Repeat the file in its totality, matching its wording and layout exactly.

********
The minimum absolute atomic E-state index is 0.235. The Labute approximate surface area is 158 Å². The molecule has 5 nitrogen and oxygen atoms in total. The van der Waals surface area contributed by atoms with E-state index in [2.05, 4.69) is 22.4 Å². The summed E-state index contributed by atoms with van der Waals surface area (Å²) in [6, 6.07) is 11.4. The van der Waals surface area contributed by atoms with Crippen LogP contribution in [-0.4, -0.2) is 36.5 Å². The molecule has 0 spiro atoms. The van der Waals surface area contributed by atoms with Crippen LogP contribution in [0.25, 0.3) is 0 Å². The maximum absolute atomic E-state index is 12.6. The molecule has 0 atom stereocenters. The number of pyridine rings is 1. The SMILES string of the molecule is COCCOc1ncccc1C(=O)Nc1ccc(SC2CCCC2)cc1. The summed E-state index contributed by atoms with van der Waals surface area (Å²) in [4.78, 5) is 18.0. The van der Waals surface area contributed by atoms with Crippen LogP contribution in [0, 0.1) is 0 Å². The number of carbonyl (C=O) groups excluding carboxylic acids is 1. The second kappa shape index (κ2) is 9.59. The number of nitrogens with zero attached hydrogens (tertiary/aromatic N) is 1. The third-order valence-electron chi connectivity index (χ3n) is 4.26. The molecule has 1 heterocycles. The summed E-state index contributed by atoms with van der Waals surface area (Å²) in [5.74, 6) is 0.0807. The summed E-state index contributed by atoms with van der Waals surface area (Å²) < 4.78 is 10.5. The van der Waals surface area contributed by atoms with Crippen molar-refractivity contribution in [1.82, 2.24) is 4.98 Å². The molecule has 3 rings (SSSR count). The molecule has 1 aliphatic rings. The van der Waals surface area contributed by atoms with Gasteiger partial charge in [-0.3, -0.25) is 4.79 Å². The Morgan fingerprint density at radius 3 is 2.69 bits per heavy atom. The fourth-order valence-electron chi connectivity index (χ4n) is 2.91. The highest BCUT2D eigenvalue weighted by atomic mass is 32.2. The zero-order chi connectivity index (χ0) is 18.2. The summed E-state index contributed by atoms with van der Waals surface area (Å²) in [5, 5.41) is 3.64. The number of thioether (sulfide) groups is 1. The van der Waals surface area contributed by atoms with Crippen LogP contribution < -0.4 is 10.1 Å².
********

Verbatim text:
The minimum absolute atomic E-state index is 0.235. The Labute approximate surface area is 158 Å². The molecule has 5 nitrogen and oxygen atoms in total. The van der Waals surface area contributed by atoms with E-state index in [2.05, 4.69) is 22.4 Å². The summed E-state index contributed by atoms with van der Waals surface area (Å²) in [6, 6.07) is 11.4. The van der Waals surface area contributed by atoms with Crippen LogP contribution in [-0.4, -0.2) is 36.5 Å². The molecule has 0 spiro atoms. The van der Waals surface area contributed by atoms with Crippen LogP contribution in [0.25, 0.3) is 0 Å². The maximum absolute atomic E-state index is 12.6. The molecule has 0 atom stereocenters. The number of pyridine rings is 1. The SMILES string of the molecule is COCCOc1ncccc1C(=O)Nc1ccc(SC2CCCC2)cc1. The summed E-state index contributed by atoms with van der Waals surface area (Å²) in [4.78, 5) is 18.0. The van der Waals surface area contributed by atoms with Crippen LogP contribution in [0, 0.1) is 0 Å². The number of carbonyl (C=O) groups excluding carboxylic acids is 1. The second kappa shape index (κ2) is 9.59. The number of nitrogens with zero attached hydrogens (tertiary/aromatic N) is 1. The third-order valence-electron chi connectivity index (χ3n) is 4.26. The molecule has 1 heterocycles. The summed E-state index contributed by atoms with van der Waals surface area (Å²) in [5.74, 6) is 0.0807. The summed E-state index contributed by atoms with van der Waals surface area (Å²) < 4.78 is 10.5. The van der Waals surface area contributed by atoms with Crippen molar-refractivity contribution in [1.82, 2.24) is 4.98 Å². The molecule has 3 rings (SSSR count). The molecule has 1 aliphatic rings. The van der Waals surface area contributed by atoms with Gasteiger partial charge in [-0.3, -0.25) is 4.79 Å². The Morgan fingerprint density at radius 3 is 2.69 bits per heavy atom. The fourth-order valence-electron chi connectivity index (χ4n) is 2.91. The highest BCUT2D eigenvalue weighted by atomic mass is 32.2. The zero-order chi connectivity index (χ0) is 18.2. The summed E-state index contributed by atoms with van der Waals surface area (Å²) in [5, 5.41) is 3.64. The number of thioether (sulfide) groups is 1. The van der Waals surface area contributed by atoms with Crippen LogP contribution < -0.4 is 10.1 Å².